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There is a Hungarian non-profit organization in the EU, which has a website. One of the members posted an article on that website and use a copyrighted image as an illustration. The image was available on another site, which apparently had the permission for it. After a while the organization got an email from a German lawyer (from photoclaim) that they are violating copyright law and they should remove the image and pay. Looks like the price will be around $1000, which is more than the non-profit organization has on its bank account. The organization removed the image, but did not send any response so far. What happens when they ignore the email and don't respond? Can they be forced to pay? Can they make the member who uploaded it responsible for the infringement and give the contact info to the lawyer, so the member will be sued?

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If the communication verifiably came from the PhotoClaim attorneys, then the answer is more strongly in the "must pay" column, whereas otherwise it could be a scam. It appears that they require confirmation from clients that a use is infringing. They offer to negotiate in case the fee is unaffordable, but their business is to protect their client's rights.

What happens next depends on the company and the client. They could directly sue the organization, but the organization can shift blame and perhaps get them to sue the individual following OLG Frankfurt a. Main (Higher Regional Court), Urteil v. 22.8.2017, Az. 11 U 71/16 and providing the individual's name and email address. But it is not at all clear that the individual is legally on the hook for this uploading, done as an agent / on behalf of the organization

The firm is not imposing a fine on the organization, it is proposing a settlement figure where, if accepted, they won't file an infringement lawsuit. The firm has a list of prior cases here which you can read along with summary of judgments. The organization should get specific advice on what to do from their attorney, but as a general matter, one can always ignore a letter from a lawyer if one is willing to face the consequences. As a delaying tactic, one might ignore the email and hope that they will go away (perhaps what their attorney is thinking). You might think that they would not bother with such a piddly sum, but their own data indicates that this is a possible amount that they will sue for (and won, in at least one instance).

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  • It’s worth noting that the “removal” is correction of the infringement, and the “pay us X” is more a “or else we might take this to court and demand damages” rather than a fine that the copyright holder can levy and must be paid. In most jurisdictions, the damages must be established and do not automatically exist, so it’s hit and miss for the copyright holder to take it that far, especially for such a low sum. – Moo Nov 20 '19 at 17:39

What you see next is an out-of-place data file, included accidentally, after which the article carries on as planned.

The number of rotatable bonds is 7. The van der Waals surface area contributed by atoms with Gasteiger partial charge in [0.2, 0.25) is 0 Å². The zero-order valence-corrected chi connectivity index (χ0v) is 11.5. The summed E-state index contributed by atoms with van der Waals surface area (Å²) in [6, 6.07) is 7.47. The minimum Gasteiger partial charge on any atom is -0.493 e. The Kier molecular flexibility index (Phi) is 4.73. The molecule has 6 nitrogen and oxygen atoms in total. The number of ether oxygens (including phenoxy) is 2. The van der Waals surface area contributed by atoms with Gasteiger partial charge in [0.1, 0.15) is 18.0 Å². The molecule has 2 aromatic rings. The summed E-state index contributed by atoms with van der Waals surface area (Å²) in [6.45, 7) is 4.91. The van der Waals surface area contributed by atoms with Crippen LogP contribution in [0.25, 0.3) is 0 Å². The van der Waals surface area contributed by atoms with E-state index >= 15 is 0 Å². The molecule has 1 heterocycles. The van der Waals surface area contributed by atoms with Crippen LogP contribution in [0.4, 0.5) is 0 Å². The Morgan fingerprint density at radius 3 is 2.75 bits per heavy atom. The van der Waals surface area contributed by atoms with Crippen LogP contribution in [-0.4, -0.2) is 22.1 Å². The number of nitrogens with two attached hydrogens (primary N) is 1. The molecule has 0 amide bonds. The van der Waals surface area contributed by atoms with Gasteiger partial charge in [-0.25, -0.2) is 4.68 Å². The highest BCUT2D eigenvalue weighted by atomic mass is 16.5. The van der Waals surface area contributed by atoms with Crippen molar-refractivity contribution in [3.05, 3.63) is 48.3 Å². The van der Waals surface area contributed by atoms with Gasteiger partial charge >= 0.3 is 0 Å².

• Afaik. a Hungarian lawyer suggested to ignore it, because it is just an email, not an official letter through the post office. I am curious about the case. I mean I do web development and if somebody uploads such a thing in an article or a comment, then I will be responsible, if I pay for the hosting, domain, etc. Ofc. I can still tell my customers to pay to the domain and hosting provider directly, not through me and problem solved... – inf3rno Nov 20 '19 at 17:46
  • @inf3rno right now, under Electronic Commerce Directive 2000/31/EC you have protection via a "notify and takedown" procedure under Article 14, so you would be safe so long as it was a third party contributing the content and you remove the offending content when requested. This will change when the EU Copyright Directive goes into effect in 2021, and you are expected to do some form of filtering before the fact. – Moo Nov 20 '19 at 19:30
  • @Moo As far as I understand they want to build something like the NSA, or even worse. All user content will go through filtering services. Which as far as I understand violates GDPR too. I mean filtering is not a technical requirement to send a comment or a blog post so it should be disableable. :S Isn't there a workaround? For example using some sort of forum module hosted from Russia? – inf3rno Nov 21 '19 at 7:40
  • Btw. how do I prove that something is 3rd party content? For example in the case I described in the question the organization could add public registration to the website and say that the photo was uploaded by a 3rd party. There is a good chance the lawyer did not check if registration is public or what you can do after you register. – inf3rno Nov 21 '19 at 7:48

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